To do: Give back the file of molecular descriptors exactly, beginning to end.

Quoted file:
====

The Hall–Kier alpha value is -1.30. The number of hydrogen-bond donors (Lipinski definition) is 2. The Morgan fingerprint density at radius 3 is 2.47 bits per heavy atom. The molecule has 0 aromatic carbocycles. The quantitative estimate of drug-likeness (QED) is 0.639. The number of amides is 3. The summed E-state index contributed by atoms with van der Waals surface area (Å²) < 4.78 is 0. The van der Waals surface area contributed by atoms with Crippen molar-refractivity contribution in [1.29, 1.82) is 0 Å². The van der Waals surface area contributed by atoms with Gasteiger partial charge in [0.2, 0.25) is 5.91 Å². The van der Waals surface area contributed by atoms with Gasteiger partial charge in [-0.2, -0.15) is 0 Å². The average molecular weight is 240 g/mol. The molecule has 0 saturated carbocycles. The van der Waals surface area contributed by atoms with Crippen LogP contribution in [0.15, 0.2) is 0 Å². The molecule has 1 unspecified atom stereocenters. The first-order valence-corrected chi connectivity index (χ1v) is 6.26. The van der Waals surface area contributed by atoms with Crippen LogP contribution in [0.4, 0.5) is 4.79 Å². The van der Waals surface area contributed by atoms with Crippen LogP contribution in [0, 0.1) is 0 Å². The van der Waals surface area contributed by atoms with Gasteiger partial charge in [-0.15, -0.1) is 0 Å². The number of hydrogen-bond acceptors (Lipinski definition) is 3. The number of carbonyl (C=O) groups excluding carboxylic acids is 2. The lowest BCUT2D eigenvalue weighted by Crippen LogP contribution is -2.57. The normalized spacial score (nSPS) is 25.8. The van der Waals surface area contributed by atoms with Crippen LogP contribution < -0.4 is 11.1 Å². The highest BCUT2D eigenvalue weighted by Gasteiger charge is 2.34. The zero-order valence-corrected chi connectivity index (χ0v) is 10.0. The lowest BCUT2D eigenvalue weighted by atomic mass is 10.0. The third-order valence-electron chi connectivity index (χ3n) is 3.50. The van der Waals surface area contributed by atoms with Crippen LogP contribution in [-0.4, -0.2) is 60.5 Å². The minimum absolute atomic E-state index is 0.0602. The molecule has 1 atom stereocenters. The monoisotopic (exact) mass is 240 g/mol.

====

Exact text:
The Hall–Kier alpha value is -1.30. The number of hydrogen-bond donors (Lipinski definition) is 2. The Morgan fingerprint density at radius 3 is 2.47 bits per heavy atom. The molecule has 0 aromatic carbocycles. The quantitative estimate of drug-likeness (QED) is 0.639. The number of amides is 3. The summed E-state index contributed by atoms with van der Waals surface area (Å²) < 4.78 is 0. The van der Waals surface area contributed by atoms with Crippen molar-refractivity contribution in [1.29, 1.82) is 0 Å². The van der Waals surface area contributed by atoms with Gasteiger partial charge in [0.2, 0.25) is 5.91 Å². The van der Waals surface area contributed by atoms with Gasteiger partial charge in [-0.2, -0.15) is 0 Å². The average molecular weight is 240 g/mol. The molecule has 0 saturated carbocycles. The van der Waals surface area contributed by atoms with Crippen LogP contribution in [0.15, 0.2) is 0 Å². The molecule has 1 unspecified atom stereocenters. The first-order valence-corrected chi connectivity index (χ1v) is 6.26. The van der Waals surface area contributed by atoms with Crippen LogP contribution in [0.4, 0.5) is 4.79 Å². The van der Waals surface area contributed by atoms with Crippen LogP contribution in [0, 0.1) is 0 Å². The van der Waals surface area contributed by atoms with Gasteiger partial charge in [-0.15, -0.1) is 0 Å². The number of hydrogen-bond acceptors (Lipinski definition) is 3. The number of carbonyl (C=O) groups excluding carboxylic acids is 2. The lowest BCUT2D eigenvalue weighted by Crippen LogP contribution is -2.57. The normalized spacial score (nSPS) is 25.8. The van der Waals surface area contributed by atoms with Crippen LogP contribution < -0.4 is 11.1 Å². The highest BCUT2D eigenvalue weighted by Gasteiger charge is 2.34. The zero-order valence-corrected chi connectivity index (χ0v) is 10.0. The lowest BCUT2D eigenvalue weighted by atomic mass is 10.0. The third-order valence-electron chi connectivity index (χ3n) is 3.50. The van der Waals surface area contributed by atoms with Crippen LogP contribution in [-0.4, -0.2) is 60.5 Å². The minimum absolute atomic E-state index is 0.0602. The molecule has 1 atom stereocenters. The monoisotopic (exact) mass is 240 g/mol.